first got to know Y. two years ago as his father, who was one of
Mark’s old village papas, was dying of heart failure. His father’s
name was Baday Jaye, and whenever we went over to visit Baday in his
last weeks, there was Y., holding him up in his arms so he could sleep.
Baday had against all odds become a believer and was baptized only a few
months previously, so it was our habit when we visited him to sing in
Kwong, read Scripture, and quietly remind Baday, who knew that death was
approaching, that he had nothing to fear, since one day, Christ would
raise him from the dead. Even now, the memories of those visits are
precious to us. Y., for his part, would listen silently, cradling his
aged father in his arms.
the night came when wailing and drumming from Baday’s quarter of the
village announced that the end had come. In the morning, his family came
and asked for some wood to make a coffin – a luxury which only the
most important personage is ever accorded in
Kwongland. We were able to oblige with a brand new 20 foot plank
– the least we could do for the man who for 17 years had been our
advocate and counselor in every manner of civic conundrum that a white
missionary living in an African village encounters as a matter of
course. They also asked that Mark preach Baday’s funeral service, the
occasion of which revealed for the first time that Y. had not been
entirely indifferent to the Christianity of his father during the final
weeks of his life.
Jaye at his baptism, Nov. 2007
Mark stood up to preach, the crowd of perhaps 500 or more people which
had been shuffling and wailing in a slow circle around the coffin,
spontaneously separated – the family members, who were pagan for the
most part drifting to the left, and the church people drifting to the
right. Just for a second, Y. drifted deliberately to the right, and
then, in a fit of self consciousness, joined the family members on the
left. Mark preached on the resurrection – that Baday whom we were now
burying in the sandy soil of Chageen in a wooden box would one day come
out from the grave, because he had thrown in his lot with the Firstborn
from among the dead.
evening, we prayed earnestly for Y., and in succeeding weeks, Mark
expressed to him the hope that he would follow in his father’s
footsteps, something Y. said he was reflecting on a great deal. We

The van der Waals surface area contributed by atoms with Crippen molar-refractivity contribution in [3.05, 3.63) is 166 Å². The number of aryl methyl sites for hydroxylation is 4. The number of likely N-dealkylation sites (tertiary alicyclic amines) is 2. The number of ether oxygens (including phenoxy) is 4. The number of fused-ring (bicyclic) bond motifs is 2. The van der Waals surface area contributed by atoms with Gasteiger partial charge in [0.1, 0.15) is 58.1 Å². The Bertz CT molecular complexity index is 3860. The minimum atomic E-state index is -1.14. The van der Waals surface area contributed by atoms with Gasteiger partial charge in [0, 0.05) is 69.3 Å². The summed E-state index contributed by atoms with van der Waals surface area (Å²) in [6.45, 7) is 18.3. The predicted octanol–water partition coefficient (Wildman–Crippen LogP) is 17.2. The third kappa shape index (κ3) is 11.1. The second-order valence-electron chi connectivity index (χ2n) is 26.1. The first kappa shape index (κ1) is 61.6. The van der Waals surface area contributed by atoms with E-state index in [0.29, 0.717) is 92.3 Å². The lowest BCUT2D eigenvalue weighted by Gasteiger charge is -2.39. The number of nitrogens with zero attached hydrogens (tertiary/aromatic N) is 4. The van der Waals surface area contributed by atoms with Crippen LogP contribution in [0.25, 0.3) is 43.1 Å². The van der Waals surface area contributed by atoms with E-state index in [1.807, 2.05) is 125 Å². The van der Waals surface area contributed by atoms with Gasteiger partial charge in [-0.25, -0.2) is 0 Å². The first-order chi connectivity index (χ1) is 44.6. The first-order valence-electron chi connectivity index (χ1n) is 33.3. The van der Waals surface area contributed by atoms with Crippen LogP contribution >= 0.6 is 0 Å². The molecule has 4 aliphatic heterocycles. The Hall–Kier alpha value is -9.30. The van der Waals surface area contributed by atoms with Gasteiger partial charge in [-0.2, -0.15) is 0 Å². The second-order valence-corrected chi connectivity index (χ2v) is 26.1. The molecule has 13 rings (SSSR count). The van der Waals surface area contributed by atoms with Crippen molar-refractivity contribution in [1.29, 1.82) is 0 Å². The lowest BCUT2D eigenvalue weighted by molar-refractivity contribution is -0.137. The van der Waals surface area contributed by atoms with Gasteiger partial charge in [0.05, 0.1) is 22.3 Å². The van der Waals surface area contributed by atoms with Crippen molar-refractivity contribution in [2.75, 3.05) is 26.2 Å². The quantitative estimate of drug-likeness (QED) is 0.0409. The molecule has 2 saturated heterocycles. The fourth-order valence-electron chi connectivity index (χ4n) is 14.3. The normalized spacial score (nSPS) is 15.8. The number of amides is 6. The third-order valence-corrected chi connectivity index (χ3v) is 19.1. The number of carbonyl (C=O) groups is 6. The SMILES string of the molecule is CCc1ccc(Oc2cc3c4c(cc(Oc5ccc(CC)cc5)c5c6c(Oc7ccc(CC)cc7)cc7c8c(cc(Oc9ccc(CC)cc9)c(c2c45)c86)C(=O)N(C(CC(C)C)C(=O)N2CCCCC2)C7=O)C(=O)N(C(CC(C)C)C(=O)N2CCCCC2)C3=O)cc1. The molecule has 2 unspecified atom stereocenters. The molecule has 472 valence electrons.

continued to pray, and occasionally to encourage, but as the months
turned into years, it seemed by all appearances that the good seed had
fallen on not-so-good ground.
this past November, a year and a half after we buried Baday, we were at
that stage in the translation of Luke where we needed to test the
translation to make sure it actually
said what we thought it said.
To do this, we hire a couple of educated young men who know French and
Kwong well. We have them translate from Kwong into French, and sit back
to see what they come up with. As
we considered candidates, Y. came to mind.
and his buddy Gal Sungo proved to be good testers. Over a week, they
plowed through the first half of Luke with us and saw Jesus portrayed in
a way which no-one else in Kwongland, excepting of course ourselves and
our translators, ever had. This was not the Christianity of trite,
nonsensical formulas, church attendance, and a dozen hoops to jump
through. It was the stunning portrait of an extraordinary man who with a
juxtaposition of magisterial tenderness and severity called forth by the
very force of his character either unstinted allegiance or contempt,
mockery or holy worship. He was in every respect, as we rendered the
Messianic title “Son of Man” in Kwong, “ba
bbok kina køløm” – the “ultimate, quintessential man of
is more to the story, but suffice it to say that in the ensuing weeks Y.
began to appear at Sunday services – the last fruit of his father’s
witness and, in some small measure, the first fruits of the Gospel of
Luke in Kwong.
of a Translation
It shouldn’t come as a great surprise to many of you that the task of
translating a very old document in a dead dialect of Greek into an
African indigenous language isn’t exactly a straightforward endeavor.